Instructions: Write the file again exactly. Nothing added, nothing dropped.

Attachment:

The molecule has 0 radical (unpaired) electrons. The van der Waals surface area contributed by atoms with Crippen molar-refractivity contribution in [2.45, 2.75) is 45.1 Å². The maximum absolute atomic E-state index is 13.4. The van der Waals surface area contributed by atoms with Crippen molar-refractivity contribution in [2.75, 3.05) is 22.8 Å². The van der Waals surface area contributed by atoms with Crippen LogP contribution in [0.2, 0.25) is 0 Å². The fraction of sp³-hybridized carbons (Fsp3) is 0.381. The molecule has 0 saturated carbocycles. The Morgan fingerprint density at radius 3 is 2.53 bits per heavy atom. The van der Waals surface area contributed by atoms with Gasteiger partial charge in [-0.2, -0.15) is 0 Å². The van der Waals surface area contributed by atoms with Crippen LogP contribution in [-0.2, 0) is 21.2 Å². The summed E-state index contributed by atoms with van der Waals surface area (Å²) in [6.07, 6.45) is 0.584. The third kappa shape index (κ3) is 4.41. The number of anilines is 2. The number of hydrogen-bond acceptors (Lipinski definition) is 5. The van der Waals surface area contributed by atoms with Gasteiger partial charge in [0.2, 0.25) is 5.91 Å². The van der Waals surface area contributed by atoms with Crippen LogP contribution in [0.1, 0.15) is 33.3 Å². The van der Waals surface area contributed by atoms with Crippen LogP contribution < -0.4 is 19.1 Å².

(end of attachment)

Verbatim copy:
The molecule has 0 radical (unpaired) electrons. The van der Waals surface area contributed by atoms with Crippen molar-refractivity contribution in [2.45, 2.75) is 45.1 Å². The maximum absolute atomic E-state index is 13.4. The van der Waals surface area contributed by atoms with Crippen molar-refractivity contribution in [2.75, 3.05) is 22.8 Å². The van der Waals surface area contributed by atoms with Crippen LogP contribution in [0.2, 0.25) is 0 Å². The fraction of sp³-hybridized carbons (Fsp3) is 0.381. The molecule has 0 saturated carbocycles. The Morgan fingerprint density at radius 3 is 2.53 bits per heavy atom. The van der Waals surface area contributed by atoms with Gasteiger partial charge in [-0.2, -0.15) is 0 Å². The van der Waals surface area contributed by atoms with Crippen LogP contribution in [-0.2, 0) is 21.2 Å². The summed E-state index contributed by atoms with van der Waals surface area (Å²) in [6.07, 6.45) is 0.584. The third kappa shape index (κ3) is 4.41. The number of anilines is 2. The number of hydrogen-bond acceptors (Lipinski definition) is 5. The van der Waals surface area contributed by atoms with Gasteiger partial charge in [0.2, 0.25) is 5.91 Å². The van der Waals surface area contributed by atoms with Crippen LogP contribution in [0.1, 0.15) is 33.3 Å². The van der Waals surface area contributed by atoms with Crippen LogP contribution < -0.4 is 19.1 Å².